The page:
New Year’s Eve in our family meant just one thing – the Annual Costume Party. For it was then, that my parents and their fun-loving friends would play dress-up for one night.
Each couple was on their own when it came to ideas for costume attire. Since I was the artsy member of the family, I was tapped to be our in-house stylist. I remember well the year when the invitees were asked to come as a designated famous person. My father was to be Picasso; my mother Joan of Arc. Now Dad, who was completely bald, had the Picasso look down pat. All he really needed to complete his look was a beret (brought back from our family tour of Europe), a torn white tee shirt, khakis and sneakers. Taking a red magic marker in hand, I adorned his tee-shirt with my variation on one of the artist's “Demoiselles d’Avignon”. My poor mother’s costume was less inspired. I only recall that part of her costume was a lamb’s wool hat, which doubled as Joan’s helmet.
Sometimes, the party would take place at our house on Washington Street. On the evening, I would perch at the top of the front hall stairs, and try to identify the disguised arrivals by the scent of their perfume or men’s cologne.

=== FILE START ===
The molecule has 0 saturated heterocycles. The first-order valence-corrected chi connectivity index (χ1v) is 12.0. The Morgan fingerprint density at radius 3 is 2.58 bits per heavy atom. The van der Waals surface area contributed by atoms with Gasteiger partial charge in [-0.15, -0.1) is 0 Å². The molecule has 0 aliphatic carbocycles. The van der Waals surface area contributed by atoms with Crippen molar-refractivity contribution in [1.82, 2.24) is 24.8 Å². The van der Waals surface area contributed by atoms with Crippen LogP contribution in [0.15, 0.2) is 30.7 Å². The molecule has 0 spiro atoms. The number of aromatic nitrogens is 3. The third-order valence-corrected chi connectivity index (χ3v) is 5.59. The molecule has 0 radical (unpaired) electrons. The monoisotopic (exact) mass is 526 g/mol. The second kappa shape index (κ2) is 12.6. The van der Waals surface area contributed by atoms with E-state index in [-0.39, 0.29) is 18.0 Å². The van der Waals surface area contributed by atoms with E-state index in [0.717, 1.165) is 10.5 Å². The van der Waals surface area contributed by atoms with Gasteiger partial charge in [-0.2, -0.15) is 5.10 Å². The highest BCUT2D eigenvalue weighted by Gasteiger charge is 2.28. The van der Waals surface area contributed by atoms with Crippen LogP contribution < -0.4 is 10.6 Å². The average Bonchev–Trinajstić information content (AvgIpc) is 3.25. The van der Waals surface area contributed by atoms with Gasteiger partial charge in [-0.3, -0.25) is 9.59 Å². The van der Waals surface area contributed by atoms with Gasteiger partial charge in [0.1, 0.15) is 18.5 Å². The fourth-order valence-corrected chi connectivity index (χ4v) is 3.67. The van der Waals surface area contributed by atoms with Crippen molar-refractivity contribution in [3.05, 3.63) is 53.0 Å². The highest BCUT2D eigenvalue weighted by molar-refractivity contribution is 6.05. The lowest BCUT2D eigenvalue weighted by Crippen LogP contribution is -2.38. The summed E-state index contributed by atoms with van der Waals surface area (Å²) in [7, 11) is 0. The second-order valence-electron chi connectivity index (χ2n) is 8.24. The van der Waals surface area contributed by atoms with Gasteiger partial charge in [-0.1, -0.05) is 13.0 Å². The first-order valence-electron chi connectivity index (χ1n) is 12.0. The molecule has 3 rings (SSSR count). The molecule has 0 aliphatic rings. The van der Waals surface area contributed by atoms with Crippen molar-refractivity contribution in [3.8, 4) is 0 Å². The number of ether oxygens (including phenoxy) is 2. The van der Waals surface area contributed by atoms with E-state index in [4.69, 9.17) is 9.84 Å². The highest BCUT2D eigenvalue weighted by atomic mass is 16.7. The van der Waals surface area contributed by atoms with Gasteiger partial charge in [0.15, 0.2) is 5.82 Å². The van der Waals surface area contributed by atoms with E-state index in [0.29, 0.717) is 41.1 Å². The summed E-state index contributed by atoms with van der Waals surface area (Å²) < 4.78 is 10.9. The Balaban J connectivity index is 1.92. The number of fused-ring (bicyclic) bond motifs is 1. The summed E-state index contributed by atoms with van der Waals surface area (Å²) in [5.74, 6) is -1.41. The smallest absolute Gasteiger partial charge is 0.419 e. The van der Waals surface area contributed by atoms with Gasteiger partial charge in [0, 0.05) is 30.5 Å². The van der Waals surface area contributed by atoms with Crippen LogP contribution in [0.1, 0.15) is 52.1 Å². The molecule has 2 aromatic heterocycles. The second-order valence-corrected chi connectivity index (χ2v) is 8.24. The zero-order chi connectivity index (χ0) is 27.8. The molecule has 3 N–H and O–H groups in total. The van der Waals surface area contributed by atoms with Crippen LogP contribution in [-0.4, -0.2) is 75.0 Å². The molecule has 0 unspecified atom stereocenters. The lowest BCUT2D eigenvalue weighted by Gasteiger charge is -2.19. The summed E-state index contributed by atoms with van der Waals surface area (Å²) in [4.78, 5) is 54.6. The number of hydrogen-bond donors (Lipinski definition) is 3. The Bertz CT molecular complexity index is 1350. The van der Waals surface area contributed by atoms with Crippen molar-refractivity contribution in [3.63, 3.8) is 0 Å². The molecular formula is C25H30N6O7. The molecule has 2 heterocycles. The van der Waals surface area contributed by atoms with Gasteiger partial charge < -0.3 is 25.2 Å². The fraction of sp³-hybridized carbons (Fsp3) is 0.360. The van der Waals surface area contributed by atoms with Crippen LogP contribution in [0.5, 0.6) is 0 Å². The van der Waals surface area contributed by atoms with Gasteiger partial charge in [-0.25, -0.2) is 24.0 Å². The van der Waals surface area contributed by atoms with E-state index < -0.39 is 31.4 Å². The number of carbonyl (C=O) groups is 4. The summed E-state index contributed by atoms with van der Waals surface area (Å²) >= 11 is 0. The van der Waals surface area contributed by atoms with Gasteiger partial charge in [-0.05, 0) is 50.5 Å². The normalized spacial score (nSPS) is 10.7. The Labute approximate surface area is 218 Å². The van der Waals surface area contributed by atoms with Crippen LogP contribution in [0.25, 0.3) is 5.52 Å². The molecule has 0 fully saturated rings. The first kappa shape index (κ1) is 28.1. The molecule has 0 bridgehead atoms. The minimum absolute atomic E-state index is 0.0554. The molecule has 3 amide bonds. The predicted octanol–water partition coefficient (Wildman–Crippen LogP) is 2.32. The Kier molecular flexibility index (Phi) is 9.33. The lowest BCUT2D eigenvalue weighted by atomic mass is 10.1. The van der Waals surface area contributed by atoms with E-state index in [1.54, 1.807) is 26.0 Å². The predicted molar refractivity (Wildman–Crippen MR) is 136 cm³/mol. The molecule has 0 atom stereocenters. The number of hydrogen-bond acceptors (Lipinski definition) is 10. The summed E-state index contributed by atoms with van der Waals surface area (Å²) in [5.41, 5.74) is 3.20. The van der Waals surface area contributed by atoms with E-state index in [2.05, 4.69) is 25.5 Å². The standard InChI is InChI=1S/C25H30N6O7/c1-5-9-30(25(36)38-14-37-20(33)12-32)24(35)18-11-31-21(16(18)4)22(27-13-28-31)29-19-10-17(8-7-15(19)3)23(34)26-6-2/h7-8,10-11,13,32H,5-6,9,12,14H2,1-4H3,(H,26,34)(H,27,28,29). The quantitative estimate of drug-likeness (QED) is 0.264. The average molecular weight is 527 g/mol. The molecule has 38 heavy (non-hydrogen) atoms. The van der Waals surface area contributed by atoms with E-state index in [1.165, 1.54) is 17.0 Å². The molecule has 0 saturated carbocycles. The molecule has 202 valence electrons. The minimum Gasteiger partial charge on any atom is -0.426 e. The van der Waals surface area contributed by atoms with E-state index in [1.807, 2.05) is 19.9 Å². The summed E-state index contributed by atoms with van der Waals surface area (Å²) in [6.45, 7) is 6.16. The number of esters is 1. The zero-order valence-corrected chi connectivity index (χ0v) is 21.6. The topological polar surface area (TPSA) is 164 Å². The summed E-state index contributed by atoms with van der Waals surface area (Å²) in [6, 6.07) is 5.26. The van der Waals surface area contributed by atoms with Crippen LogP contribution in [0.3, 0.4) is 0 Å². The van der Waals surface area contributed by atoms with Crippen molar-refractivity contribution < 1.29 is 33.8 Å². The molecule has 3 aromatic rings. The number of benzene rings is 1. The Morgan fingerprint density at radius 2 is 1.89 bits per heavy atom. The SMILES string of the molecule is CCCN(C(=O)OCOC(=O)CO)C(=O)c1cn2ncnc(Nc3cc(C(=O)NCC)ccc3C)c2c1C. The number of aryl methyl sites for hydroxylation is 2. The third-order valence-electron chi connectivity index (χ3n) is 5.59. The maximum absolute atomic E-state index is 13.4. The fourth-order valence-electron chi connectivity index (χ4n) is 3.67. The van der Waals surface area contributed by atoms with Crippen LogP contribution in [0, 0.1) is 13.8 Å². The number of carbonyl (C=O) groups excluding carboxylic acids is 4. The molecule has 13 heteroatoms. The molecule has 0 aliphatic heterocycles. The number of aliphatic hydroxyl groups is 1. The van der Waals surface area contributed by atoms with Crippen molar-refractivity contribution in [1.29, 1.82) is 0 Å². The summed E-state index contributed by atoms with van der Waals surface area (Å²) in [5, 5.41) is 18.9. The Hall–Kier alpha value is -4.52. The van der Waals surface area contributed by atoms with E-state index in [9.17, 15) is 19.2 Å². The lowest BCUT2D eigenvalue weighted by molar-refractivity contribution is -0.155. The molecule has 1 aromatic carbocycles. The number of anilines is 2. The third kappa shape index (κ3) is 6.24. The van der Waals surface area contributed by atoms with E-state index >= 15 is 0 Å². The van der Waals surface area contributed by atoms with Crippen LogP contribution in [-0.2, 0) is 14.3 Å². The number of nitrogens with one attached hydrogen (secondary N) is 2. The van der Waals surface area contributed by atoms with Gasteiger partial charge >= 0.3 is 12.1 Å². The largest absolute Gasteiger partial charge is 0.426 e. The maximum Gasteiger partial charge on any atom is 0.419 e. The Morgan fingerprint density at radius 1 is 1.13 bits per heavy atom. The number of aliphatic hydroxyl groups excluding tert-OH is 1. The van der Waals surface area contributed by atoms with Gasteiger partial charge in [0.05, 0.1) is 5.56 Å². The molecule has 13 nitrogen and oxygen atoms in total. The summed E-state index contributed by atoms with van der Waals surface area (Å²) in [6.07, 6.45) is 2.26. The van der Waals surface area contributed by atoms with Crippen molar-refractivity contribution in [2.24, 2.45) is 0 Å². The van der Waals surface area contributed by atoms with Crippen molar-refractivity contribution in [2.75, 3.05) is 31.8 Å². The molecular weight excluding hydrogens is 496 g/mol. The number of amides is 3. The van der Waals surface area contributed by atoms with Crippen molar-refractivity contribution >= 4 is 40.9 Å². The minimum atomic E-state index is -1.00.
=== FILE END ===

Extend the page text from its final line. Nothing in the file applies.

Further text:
Later, laying on the floor of my bedroom, I would listen to the sounds of the adults having fun as they danced and played various party games. Games included the ever popular “Walk the Plank”; "Fashion Designer" (where patterns for clothing were cut from newspapers and pinned on a live model); and the crowd pleaser “Who’s Legs and Feet are these?” (A bed sheet would be tacked across a doorframe two feet up from the floor. One team of guests would take turns standing behind the barrier, and showing a little bit of leg. Then the team out front had to guess who belonged to which legs).
The morning after, I would eagerly rush downstairs. Then I would raid the refrigerator for exotic left-overs, and stale bottles of ginger ale; while awaiting my parents’ review of the festivities.
How wonderful and innocent it was for these hard-working adults to have this once-a-year night to laugh and play like children!
I toast them, (almost all now gone to the big party in the sky); and I toast all of you: “May your hearts be filled with the joy, wonder and laughter of children this coming year!”